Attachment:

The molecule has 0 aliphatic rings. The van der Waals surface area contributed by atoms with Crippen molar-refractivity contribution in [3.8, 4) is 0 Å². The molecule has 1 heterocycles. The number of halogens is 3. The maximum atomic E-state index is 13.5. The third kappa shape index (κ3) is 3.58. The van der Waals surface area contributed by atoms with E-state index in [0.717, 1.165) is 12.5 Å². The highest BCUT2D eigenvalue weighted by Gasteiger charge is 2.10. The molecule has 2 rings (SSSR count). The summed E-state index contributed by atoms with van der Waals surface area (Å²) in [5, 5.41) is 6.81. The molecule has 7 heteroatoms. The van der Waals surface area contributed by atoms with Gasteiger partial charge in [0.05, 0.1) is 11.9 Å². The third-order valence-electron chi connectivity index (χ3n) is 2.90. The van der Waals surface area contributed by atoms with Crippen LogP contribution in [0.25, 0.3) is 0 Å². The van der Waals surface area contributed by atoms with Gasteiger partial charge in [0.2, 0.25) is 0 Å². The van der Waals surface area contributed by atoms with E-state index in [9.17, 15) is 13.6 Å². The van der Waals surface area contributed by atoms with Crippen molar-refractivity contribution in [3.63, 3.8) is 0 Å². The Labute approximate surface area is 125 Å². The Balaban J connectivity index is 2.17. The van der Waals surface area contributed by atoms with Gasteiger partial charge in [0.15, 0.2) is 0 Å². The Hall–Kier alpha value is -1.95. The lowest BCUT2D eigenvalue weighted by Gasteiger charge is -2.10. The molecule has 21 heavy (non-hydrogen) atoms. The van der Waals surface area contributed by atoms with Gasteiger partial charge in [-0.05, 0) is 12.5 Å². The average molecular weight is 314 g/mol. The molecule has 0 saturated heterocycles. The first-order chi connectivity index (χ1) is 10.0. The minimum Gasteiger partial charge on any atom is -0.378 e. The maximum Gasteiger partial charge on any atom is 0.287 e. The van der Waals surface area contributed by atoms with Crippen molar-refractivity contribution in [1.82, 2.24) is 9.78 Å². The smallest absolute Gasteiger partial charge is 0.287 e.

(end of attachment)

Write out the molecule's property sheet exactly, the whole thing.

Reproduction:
The molecule has 0 aliphatic rings. The van der Waals surface area contributed by atoms with Crippen molar-refractivity contribution in [3.8, 4) is 0 Å². The molecule has 1 heterocycles. The number of halogens is 3. The maximum atomic E-state index is 13.5. The third kappa shape index (κ3) is 3.58. The van der Waals surface area contributed by atoms with E-state index in [0.717, 1.165) is 12.5 Å². The highest BCUT2D eigenvalue weighted by Gasteiger charge is 2.10. The molecule has 2 rings (SSSR count). The summed E-state index contributed by atoms with van der Waals surface area (Å²) in [5, 5.41) is 6.81. The molecule has 7 heteroatoms. The van der Waals surface area contributed by atoms with Gasteiger partial charge in [0.05, 0.1) is 11.9 Å². The third-order valence-electron chi connectivity index (χ3n) is 2.90. The van der Waals surface area contributed by atoms with Crippen LogP contribution in [0.25, 0.3) is 0 Å². The van der Waals surface area contributed by atoms with Gasteiger partial charge in [0.2, 0.25) is 0 Å². The van der Waals surface area contributed by atoms with E-state index in [9.17, 15) is 13.6 Å². The van der Waals surface area contributed by atoms with Crippen molar-refractivity contribution in [3.63, 3.8) is 0 Å². The Labute approximate surface area is 125 Å². The Balaban J connectivity index is 2.17. The van der Waals surface area contributed by atoms with Gasteiger partial charge in [0.15, 0.2) is 0 Å². The Hall–Kier alpha value is -1.95. The lowest BCUT2D eigenvalue weighted by Gasteiger charge is -2.10. The molecule has 21 heavy (non-hydrogen) atoms. The van der Waals surface area contributed by atoms with Gasteiger partial charge in [-0.05, 0) is 12.5 Å². The average molecular weight is 314 g/mol. The molecule has 0 saturated heterocycles. The first-order chi connectivity index (χ1) is 10.0. The minimum Gasteiger partial charge on any atom is -0.378 e. The maximum Gasteiger partial charge on any atom is 0.287 e. The van der Waals surface area contributed by atoms with Crippen molar-refractivity contribution in [1.82, 2.24) is 9.78 Å². The smallest absolute Gasteiger partial charge is 0.287 e.